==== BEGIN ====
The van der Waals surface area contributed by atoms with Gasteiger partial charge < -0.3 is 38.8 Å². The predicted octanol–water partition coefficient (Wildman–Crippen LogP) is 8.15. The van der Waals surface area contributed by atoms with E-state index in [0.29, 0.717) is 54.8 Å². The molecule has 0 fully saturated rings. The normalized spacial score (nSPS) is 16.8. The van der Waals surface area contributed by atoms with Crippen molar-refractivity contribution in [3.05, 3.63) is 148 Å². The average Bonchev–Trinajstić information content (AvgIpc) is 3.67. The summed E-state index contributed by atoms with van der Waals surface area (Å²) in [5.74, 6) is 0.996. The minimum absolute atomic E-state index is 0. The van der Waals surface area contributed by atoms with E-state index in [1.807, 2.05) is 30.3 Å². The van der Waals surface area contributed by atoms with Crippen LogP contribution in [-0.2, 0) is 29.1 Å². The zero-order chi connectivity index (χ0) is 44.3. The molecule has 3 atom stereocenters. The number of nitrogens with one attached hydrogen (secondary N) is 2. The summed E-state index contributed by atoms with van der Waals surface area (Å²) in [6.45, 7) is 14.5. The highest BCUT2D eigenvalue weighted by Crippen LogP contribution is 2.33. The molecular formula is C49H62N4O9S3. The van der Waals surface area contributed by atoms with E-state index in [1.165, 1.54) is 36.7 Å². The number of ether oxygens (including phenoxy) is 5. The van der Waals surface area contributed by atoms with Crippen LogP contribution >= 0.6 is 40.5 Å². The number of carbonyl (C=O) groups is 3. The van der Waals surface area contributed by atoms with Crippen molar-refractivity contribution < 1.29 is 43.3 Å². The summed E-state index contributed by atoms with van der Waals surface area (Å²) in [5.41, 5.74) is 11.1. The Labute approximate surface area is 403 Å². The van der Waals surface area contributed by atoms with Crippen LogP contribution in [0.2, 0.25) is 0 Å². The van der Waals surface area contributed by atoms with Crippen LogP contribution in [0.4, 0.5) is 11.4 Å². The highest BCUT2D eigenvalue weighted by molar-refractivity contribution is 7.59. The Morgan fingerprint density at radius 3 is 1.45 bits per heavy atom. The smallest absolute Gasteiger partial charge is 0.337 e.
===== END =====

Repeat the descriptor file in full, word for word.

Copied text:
The van der Waals surface area contributed by atoms with Gasteiger partial charge < -0.3 is 38.8 Å². The predicted octanol–water partition coefficient (Wildman–Crippen LogP) is 8.15. The van der Waals surface area contributed by atoms with E-state index in [0.29, 0.717) is 54.8 Å². The molecule has 0 fully saturated rings. The normalized spacial score (nSPS) is 16.8. The van der Waals surface area contributed by atoms with Crippen molar-refractivity contribution in [3.05, 3.63) is 148 Å². The average Bonchev–Trinajstić information content (AvgIpc) is 3.67. The summed E-state index contributed by atoms with van der Waals surface area (Å²) in [5.74, 6) is 0.996. The minimum absolute atomic E-state index is 0. The van der Waals surface area contributed by atoms with E-state index in [1.807, 2.05) is 30.3 Å². The van der Waals surface area contributed by atoms with Crippen LogP contribution in [-0.2, 0) is 29.1 Å². The zero-order chi connectivity index (χ0) is 44.3. The molecule has 3 atom stereocenters. The number of nitrogens with one attached hydrogen (secondary N) is 2. The summed E-state index contributed by atoms with van der Waals surface area (Å²) in [6.45, 7) is 14.5. The highest BCUT2D eigenvalue weighted by Crippen LogP contribution is 2.33. The molecular formula is C49H62N4O9S3. The van der Waals surface area contributed by atoms with E-state index in [1.165, 1.54) is 36.7 Å². The number of ether oxygens (including phenoxy) is 5. The van der Waals surface area contributed by atoms with Crippen LogP contribution >= 0.6 is 40.5 Å². The number of carbonyl (C=O) groups is 3. The van der Waals surface area contributed by atoms with Crippen molar-refractivity contribution < 1.29 is 43.3 Å². The summed E-state index contributed by atoms with van der Waals surface area (Å²) in [5.41, 5.74) is 11.1. The Labute approximate surface area is 403 Å². The van der Waals surface area contributed by atoms with Crippen LogP contribution in [0.2, 0.25) is 0 Å². The van der Waals surface area contributed by atoms with Crippen LogP contribution in [0.4, 0.5) is 11.4 Å². The highest BCUT2D eigenvalue weighted by molar-refractivity contribution is 7.59. The Morgan fingerprint density at radius 3 is 1.45 bits per heavy atom. The smallest absolute Gasteiger partial charge is 0.337 e.